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Big Bill's Elizabeth Jane Howard Stuff!
(She wrote "The Beautiful Visit" don't you know!)
Buy Elizabeth Jane Howard Books Through My Amazon Links!
Most book collectors, if they were asked to name a highly collectable modern female novelist, would probably mention either Iris Murdoch or Muriel Spark, whose pedigree and popularity are beyond dispute. But there are a growing number of collectors who consider that the talents of Elizabeth Jane Howard deserve to be rated alongside those of Miss Murdoch and Miss Spark. It's true that her output is far smaller than either of those writers; she has published just eleven books in a longer period than it has taken the others to pen over thirty apiece. But each of her titles has received at least as fulsome a response from the critics as that reserved for her illustrious contemporaries. And there are two advantages for anyone who collects Miss Elizabeth Jane Howard's work: first of all, her relatively small output makes the acquisition of a complete set of first editions reasonably easy; and secondly, it is possible to find most of her books relatively cheaply.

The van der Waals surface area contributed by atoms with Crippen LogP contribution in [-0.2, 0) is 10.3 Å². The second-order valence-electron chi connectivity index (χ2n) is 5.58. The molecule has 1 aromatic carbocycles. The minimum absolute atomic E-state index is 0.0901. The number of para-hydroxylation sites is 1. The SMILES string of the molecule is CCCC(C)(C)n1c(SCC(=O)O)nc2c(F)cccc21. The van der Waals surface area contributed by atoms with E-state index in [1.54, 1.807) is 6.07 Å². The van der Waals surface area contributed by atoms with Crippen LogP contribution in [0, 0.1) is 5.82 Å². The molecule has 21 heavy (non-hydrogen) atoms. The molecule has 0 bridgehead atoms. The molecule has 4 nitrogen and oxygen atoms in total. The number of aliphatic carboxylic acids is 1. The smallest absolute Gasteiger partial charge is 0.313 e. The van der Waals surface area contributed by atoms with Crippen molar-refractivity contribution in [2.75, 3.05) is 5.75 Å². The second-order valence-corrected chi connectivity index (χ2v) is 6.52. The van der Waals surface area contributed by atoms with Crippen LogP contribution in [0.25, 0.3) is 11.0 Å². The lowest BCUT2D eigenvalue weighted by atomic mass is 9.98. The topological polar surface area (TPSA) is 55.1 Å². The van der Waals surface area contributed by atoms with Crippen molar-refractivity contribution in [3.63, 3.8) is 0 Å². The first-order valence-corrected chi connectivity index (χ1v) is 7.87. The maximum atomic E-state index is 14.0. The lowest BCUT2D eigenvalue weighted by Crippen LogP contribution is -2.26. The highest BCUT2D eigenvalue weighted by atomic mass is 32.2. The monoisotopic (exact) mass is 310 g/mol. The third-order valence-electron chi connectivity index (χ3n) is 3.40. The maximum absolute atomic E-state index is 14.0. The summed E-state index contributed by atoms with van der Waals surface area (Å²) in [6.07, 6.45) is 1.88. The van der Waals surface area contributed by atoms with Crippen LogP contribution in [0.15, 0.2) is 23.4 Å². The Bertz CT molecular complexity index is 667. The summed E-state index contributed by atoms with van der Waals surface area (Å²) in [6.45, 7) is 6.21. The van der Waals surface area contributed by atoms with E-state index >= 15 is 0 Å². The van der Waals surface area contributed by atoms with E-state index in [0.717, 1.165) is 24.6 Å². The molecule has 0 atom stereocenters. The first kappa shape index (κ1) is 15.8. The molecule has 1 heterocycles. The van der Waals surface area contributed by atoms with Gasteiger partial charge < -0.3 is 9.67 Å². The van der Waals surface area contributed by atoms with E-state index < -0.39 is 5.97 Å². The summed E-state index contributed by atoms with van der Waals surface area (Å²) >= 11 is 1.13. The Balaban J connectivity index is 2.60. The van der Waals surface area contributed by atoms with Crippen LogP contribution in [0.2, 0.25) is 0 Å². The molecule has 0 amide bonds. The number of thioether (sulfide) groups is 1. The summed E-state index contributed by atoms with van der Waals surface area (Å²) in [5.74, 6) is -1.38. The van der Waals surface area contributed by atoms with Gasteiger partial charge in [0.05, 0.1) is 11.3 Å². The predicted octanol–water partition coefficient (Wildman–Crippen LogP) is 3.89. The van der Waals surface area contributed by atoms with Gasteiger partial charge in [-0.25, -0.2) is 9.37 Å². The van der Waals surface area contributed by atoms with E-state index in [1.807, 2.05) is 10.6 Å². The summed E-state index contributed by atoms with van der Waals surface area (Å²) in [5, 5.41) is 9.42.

Born in London on 26th March, 1923, Elizabeth Jane Howard's early life reads rather like that of a romantic heroine. Educated privately at several schools, she soon moved on to become a drama student at both the London Mask Theatre and the Scott Thorndyke Student Repertory. She did tread the boards for a time at Stratford-upon-Avon, before turning to a career in modeling. Then, at the tender age of 18, she met and married the naturalist Peter Scott, then an officer in the wartime Royal Navy.
Miss Elizabeth Jane Howard's own war years were spent in London as an Air Raid Warden, although she also worked briefly in radio broadcasting. Her literary interests (already kindled at school, where she wrote two plays and 400 "immensely dull pages" about a horse) continued after the war when she began to review books in her spare time, and started work on her first novel.
The result was "The Beautiful Visit", which was published in 1950 by Jonathan Cape. Few first novels have received a more enthusiastic welcome. Antonia White in the 'New Statesman' described Miss Elizabeth Jane Howard as a "remarkable talent", with "true imagination and a kind of sensuous power".